• We print 250 320-page novels for £750 (as we’re not sure this one will sell 300 copies); that gives us a print cost per unit of £3.33. Adding £3 for us and £1 for the author, that gives a total unit cost of £7.33. So this time, the RRP is set for £14, and we collect £7.70 when the book sells to a shop. Still doing well.
  • Finally, we go a little nuts and print just 100 copies of a 400-page hardback, with gold foiling on the spine, which sets us back £950. This time we’ll hope to sell 95 of the copies, so our print cost is £10 per unit. Adding us and the author makes total unit costs £14, so this time the RRP must be £26. Yikes.

Have we run into a problem? Is anyone going to pay £26 for that last book? Well, if they’re really into the author, and the author takes the trouble to sign and number the 100 copies, it becomes a collector’s item and almost worth that much. The second example though, paying £14 for a standard-sized paperback novel, is a serious sticking point; that’s where most small publishers, if they come up with this bit of maths, chicken out — they’re fearful of seeming unprofessional. ‘Penguin prices their paperback novels at £9.99, why are yours £4 more?’ the public cry.

The answer, first of all, is: ‘we’re not Penguin.’ Don’t ever make business decisions just to look like a big publisher, that’s sheer vanity and can only lead to disaster. In my second year of professional publishing I released a paperback novel at £12 RRP; I never heard any complaints from readers, and it soon passed 300 sales, mostly through chain bookshops — and that was 2012, when you’d hardly ever see a short mainstream paperback above £8.99. A sales rep told me £12 exactly was an absurd cover price, but he didn’t complain when his commission arrived…

But even ignoring that last paragraph, there’s another benefit to pricing this way: you can offer big discounts on your direct sales, i.e. when you sell at events, or through your own website. Picture yourself at a book fair, with your lovely books; as the punters approach, they see a sign proclaiming ‘30% off everything, today only!’ Their hearts start to beat a little quicker, and suddenly a clock is ticking and they feel compelled to take advantage of this generous opportunity. (Note we haven’t gone all the way down to 45%, we’re keeping a little in hand to cover travel costs, table fees and your time.)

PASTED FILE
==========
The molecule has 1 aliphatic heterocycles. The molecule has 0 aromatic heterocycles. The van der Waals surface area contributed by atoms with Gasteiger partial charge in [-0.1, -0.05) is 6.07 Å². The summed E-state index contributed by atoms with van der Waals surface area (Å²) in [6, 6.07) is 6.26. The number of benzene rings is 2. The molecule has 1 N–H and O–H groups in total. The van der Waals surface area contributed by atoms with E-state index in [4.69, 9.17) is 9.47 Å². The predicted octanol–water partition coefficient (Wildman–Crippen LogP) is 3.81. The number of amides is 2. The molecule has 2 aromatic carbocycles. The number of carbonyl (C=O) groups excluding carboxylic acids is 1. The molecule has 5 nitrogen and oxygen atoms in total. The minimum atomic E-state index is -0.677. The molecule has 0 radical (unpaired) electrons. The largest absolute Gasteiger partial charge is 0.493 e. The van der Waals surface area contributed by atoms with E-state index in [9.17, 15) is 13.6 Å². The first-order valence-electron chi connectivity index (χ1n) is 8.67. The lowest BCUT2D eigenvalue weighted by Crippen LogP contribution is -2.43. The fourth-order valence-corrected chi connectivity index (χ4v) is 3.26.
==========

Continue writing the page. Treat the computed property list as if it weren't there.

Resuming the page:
How much are they paying on the day for that novel, cover price £14? £9.80, slightly cheaper than the latest paperbacks on the front table in Waterstones. Everyone’s happy. And in the longer term, this will encourage people to buy direct from you instead of going elsewhere: if the book is £14 on Amazon (or £12.60, they love a discount too!), but £10 on your website, the decision is an easy one. If they decide to go with Amazon for the convenience, that’s their choice; you still get your £3 profit either way. Your publishing empire can flourish, everyone in the supply chain wins, and the world is a better place. Hooray!


As ever, if you spot a mistake in any of the above, please do let me know by way of a reply; I love a good discussion about this sort of thing. If not, and if you hear a small publisher talking about their discount woes in future, please send them in this direction — for my sake, as much as theirs.